It is extraordinary how having the exact same view about marriage that President Obama and Hillary Clinton professed until very recently now gets you cast into outer darkness as a vile bigot and reprehensible human being. What explains this? I have my own theory, but take note of Damon Linker, a long-time gay marriage supporter, writing in The Week about the “ugliness” (Linker’s term) of the demonization of gay marriage critic Ryan Anderson, and the decision of Anderson’s alma mater to remove a notice of a Washington Post profile from the school’s website because it “upset” people:
The controversy is nonetheless important because of what it tells us about the cultural endgame of the gay-rights movement. The reaction of those who raised objections to the link as well as the decision of the head of school to remove the link and offer an abject apology for posting it — both of these are depressing signs that liberal public opinion is evolving in the direction of theological certainties and illiberal forms of intolerance. These so-called liberals want Anderson to be shunned. Expelled from the community. Excommunicated from civilized life. Ostracized from the ranks of the decent.
That is something that should trouble all fair-minded Americans. . .
Because, we are told over and over and over again, opposing gay marriage is rank bigotry, morally equivalent to arguing that African Americans deserve to be treated as second-class citizens, and certainly no different than denying their right to marry members of other races. Treating Anderson and others on his side of the issue with civility is just as morally outrageous as seriously entertaining the arguments of an educated and polite champion of anti-miscegenation laws in the Jim Crow South. The gay rights movement and many liberals increasingly want this to become the default, accepted, commonsense view.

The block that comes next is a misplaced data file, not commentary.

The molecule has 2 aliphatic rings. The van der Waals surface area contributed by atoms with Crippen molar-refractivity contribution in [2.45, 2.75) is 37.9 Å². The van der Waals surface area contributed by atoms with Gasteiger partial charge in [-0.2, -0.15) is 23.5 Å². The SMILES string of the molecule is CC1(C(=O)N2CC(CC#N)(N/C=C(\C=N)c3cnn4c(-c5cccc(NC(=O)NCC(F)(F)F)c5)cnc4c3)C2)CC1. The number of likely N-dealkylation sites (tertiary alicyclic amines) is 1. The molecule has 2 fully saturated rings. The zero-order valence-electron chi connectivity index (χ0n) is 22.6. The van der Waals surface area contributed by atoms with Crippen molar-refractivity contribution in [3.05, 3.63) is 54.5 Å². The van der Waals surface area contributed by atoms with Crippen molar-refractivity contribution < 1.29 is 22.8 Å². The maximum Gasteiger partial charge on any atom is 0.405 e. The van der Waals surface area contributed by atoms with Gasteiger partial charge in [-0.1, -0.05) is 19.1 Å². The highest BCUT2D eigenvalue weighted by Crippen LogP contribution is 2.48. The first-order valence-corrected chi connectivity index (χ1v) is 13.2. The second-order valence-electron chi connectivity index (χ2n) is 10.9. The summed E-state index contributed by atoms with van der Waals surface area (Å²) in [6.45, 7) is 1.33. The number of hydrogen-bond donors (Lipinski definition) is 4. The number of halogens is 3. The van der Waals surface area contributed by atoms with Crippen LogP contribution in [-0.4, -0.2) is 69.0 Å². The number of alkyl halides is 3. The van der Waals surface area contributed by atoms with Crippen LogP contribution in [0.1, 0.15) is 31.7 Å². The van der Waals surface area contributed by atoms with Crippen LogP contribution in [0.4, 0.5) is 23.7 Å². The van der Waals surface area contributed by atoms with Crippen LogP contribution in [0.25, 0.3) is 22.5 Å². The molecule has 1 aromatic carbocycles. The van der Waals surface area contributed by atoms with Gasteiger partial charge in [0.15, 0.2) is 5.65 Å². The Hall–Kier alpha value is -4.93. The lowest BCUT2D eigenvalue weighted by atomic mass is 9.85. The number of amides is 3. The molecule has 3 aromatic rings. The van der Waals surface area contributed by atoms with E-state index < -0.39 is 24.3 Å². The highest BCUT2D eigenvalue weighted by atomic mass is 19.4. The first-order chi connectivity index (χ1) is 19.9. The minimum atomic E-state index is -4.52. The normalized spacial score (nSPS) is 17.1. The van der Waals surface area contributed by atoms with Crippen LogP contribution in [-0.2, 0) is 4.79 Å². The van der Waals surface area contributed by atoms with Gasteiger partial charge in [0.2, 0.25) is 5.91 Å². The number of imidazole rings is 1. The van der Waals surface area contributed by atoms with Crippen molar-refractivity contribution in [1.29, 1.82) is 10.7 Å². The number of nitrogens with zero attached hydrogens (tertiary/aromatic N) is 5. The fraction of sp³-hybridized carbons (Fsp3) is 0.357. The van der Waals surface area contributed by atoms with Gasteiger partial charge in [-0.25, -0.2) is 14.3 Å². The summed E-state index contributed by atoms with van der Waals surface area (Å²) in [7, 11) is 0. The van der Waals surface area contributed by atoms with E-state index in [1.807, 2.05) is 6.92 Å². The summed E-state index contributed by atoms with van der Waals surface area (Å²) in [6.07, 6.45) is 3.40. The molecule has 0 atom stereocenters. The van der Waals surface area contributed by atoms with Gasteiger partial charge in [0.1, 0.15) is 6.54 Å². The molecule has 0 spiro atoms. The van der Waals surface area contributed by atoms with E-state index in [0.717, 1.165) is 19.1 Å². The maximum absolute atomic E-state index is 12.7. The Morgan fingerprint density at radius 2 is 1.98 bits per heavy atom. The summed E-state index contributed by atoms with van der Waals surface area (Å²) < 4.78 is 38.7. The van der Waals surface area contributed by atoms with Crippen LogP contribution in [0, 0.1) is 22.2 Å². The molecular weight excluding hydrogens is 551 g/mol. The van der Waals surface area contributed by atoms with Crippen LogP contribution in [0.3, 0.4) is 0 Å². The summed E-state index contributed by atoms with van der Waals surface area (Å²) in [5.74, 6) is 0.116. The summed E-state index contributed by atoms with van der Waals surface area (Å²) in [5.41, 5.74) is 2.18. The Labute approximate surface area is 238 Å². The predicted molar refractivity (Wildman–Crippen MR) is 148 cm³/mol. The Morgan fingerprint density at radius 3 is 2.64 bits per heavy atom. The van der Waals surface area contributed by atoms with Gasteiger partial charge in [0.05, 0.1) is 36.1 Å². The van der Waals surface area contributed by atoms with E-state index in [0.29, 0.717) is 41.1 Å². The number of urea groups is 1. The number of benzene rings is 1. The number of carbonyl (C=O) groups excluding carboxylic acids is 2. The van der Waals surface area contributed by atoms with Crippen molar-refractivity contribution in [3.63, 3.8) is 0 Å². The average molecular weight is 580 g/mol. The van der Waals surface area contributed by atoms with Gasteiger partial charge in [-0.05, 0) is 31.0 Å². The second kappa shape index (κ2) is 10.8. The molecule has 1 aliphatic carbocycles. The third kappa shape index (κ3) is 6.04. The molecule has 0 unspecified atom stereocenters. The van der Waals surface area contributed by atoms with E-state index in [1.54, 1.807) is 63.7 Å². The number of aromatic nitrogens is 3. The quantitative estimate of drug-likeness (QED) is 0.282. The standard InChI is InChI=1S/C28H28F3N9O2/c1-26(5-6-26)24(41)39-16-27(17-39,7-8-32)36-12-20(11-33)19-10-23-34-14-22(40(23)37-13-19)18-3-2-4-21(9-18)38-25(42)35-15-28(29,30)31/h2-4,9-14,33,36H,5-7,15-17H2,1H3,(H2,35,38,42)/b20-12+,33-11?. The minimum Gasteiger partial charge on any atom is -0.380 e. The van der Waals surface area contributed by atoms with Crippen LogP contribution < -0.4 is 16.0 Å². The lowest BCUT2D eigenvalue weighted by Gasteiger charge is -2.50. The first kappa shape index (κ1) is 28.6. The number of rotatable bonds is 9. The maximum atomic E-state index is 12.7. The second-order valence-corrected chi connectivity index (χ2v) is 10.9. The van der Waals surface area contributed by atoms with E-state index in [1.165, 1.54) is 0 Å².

They must not be allowed to succeed.
The growing militance of the gay marriage crusade finds its rough parallel, I think, with the civil rights movement of the 1960s. Having achieved its long-sought goals of removing legal barriers to equal rights through the Civil Rights Act, the Voting Rights Act, the Equal Housing Act, and other measures, what happened to the civil rights movement? A radical new faction took center stage, with the rise of the “black power” movement. Martin Luther King and other civil rights leaders were dismayed—as Linker is dismayed about the course of gay marriage advocacy today—but they were ultimately unable to keep the Stokely Carmichael/Eldridge Cleaver/Huey Newton/Bobby Seale faction from wrecking the civil rights movement and making way for today’s racial demagogues like Al Sharpton, even though most American blacks were and are not separatist radicals like the Panthers in their heyday.
So this isn’t the first time that we’ve seen a social movement, having achieved substantial political victory, find some of its most vocal factions turning toward retribution.